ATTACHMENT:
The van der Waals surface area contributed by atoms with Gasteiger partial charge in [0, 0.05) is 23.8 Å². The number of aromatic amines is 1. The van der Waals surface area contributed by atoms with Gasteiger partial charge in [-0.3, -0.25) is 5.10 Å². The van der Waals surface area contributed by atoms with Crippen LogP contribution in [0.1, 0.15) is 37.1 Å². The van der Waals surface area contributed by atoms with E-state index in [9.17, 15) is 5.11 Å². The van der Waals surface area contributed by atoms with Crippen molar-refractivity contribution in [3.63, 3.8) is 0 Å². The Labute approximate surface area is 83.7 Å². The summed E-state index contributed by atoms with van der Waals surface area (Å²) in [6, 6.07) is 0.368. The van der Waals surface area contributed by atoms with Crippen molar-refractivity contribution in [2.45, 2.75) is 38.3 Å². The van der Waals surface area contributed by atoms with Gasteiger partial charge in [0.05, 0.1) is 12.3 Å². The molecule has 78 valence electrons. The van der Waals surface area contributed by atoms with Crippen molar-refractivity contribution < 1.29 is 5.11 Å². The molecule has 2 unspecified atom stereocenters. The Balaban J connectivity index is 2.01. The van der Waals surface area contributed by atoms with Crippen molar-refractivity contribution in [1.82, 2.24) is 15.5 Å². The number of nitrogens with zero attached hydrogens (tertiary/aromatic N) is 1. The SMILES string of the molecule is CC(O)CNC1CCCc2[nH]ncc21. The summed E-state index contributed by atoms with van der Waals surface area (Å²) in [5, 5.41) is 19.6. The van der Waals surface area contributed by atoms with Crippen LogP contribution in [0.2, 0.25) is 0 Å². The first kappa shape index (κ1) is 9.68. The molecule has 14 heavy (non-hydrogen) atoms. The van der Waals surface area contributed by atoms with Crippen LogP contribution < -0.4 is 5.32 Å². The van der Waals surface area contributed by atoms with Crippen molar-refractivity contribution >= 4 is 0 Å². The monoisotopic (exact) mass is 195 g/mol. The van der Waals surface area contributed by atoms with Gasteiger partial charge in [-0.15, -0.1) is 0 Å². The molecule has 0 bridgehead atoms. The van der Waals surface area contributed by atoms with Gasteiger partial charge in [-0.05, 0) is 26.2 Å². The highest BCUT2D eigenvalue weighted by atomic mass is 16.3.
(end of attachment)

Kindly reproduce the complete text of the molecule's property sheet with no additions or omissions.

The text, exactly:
The van der Waals surface area contributed by atoms with Gasteiger partial charge in [0, 0.05) is 23.8 Å². The number of aromatic amines is 1. The van der Waals surface area contributed by atoms with Gasteiger partial charge in [-0.3, -0.25) is 5.10 Å². The van der Waals surface area contributed by atoms with Crippen LogP contribution in [0.1, 0.15) is 37.1 Å². The van der Waals surface area contributed by atoms with E-state index in [9.17, 15) is 5.11 Å². The van der Waals surface area contributed by atoms with Crippen molar-refractivity contribution in [3.63, 3.8) is 0 Å². The Labute approximate surface area is 83.7 Å². The summed E-state index contributed by atoms with van der Waals surface area (Å²) in [6, 6.07) is 0.368. The van der Waals surface area contributed by atoms with Crippen molar-refractivity contribution in [2.45, 2.75) is 38.3 Å². The van der Waals surface area contributed by atoms with Gasteiger partial charge in [0.05, 0.1) is 12.3 Å². The molecule has 78 valence electrons. The van der Waals surface area contributed by atoms with Crippen molar-refractivity contribution < 1.29 is 5.11 Å². The molecule has 2 unspecified atom stereocenters. The Balaban J connectivity index is 2.01. The van der Waals surface area contributed by atoms with Crippen molar-refractivity contribution in [1.82, 2.24) is 15.5 Å². The number of nitrogens with zero attached hydrogens (tertiary/aromatic N) is 1. The SMILES string of the molecule is CC(O)CNC1CCCc2[nH]ncc21. The summed E-state index contributed by atoms with van der Waals surface area (Å²) in [5, 5.41) is 19.6. The van der Waals surface area contributed by atoms with Crippen LogP contribution in [0.2, 0.25) is 0 Å². The first kappa shape index (κ1) is 9.68. The molecule has 14 heavy (non-hydrogen) atoms. The van der Waals surface area contributed by atoms with Crippen LogP contribution < -0.4 is 5.32 Å². The van der Waals surface area contributed by atoms with Crippen molar-refractivity contribution >= 4 is 0 Å². The monoisotopic (exact) mass is 195 g/mol. The van der Waals surface area contributed by atoms with Gasteiger partial charge in [-0.15, -0.1) is 0 Å². The molecule has 0 bridgehead atoms. The van der Waals surface area contributed by atoms with Gasteiger partial charge in [-0.05, 0) is 26.2 Å². The highest BCUT2D eigenvalue weighted by atomic mass is 16.3.